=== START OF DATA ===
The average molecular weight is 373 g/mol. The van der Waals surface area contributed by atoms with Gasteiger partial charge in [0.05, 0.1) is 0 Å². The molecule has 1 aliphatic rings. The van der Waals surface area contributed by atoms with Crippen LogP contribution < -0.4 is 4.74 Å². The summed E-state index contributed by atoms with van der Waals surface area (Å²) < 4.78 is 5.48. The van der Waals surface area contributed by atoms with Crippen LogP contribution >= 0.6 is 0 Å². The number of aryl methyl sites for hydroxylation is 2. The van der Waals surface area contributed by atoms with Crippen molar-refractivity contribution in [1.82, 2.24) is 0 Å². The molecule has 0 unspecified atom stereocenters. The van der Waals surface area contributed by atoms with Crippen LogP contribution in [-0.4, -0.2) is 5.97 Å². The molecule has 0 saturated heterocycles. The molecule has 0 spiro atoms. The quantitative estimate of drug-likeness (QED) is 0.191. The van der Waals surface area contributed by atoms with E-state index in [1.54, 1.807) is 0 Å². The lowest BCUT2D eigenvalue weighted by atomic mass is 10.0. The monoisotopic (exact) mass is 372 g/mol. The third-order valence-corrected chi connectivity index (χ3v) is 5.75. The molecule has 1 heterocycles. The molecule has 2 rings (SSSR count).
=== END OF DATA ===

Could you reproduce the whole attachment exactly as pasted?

The average molecular weight is 373 g/mol. The van der Waals surface area contributed by atoms with Gasteiger partial charge in [0.05, 0.1) is 0 Å². The molecule has 1 aliphatic rings. The van der Waals surface area contributed by atoms with Crippen LogP contribution < -0.4 is 4.74 Å². The summed E-state index contributed by atoms with van der Waals surface area (Å²) < 4.78 is 5.48. The van der Waals surface area contributed by atoms with Crippen LogP contribution >= 0.6 is 0 Å². The number of aryl methyl sites for hydroxylation is 2. The van der Waals surface area contributed by atoms with Crippen molar-refractivity contribution in [1.82, 2.24) is 0 Å². The molecule has 0 unspecified atom stereocenters. The van der Waals surface area contributed by atoms with Crippen LogP contribution in [-0.4, -0.2) is 5.97 Å². The molecule has 0 saturated heterocycles. The molecule has 0 spiro atoms. The quantitative estimate of drug-likeness (QED) is 0.191. The van der Waals surface area contributed by atoms with E-state index in [1.54, 1.807) is 0 Å². The lowest BCUT2D eigenvalue weighted by atomic mass is 10.0. The monoisotopic (exact) mass is 372 g/mol. The third-order valence-corrected chi connectivity index (χ3v) is 5.75. The molecule has 1 heterocycles. The molecule has 2 rings (SSSR count).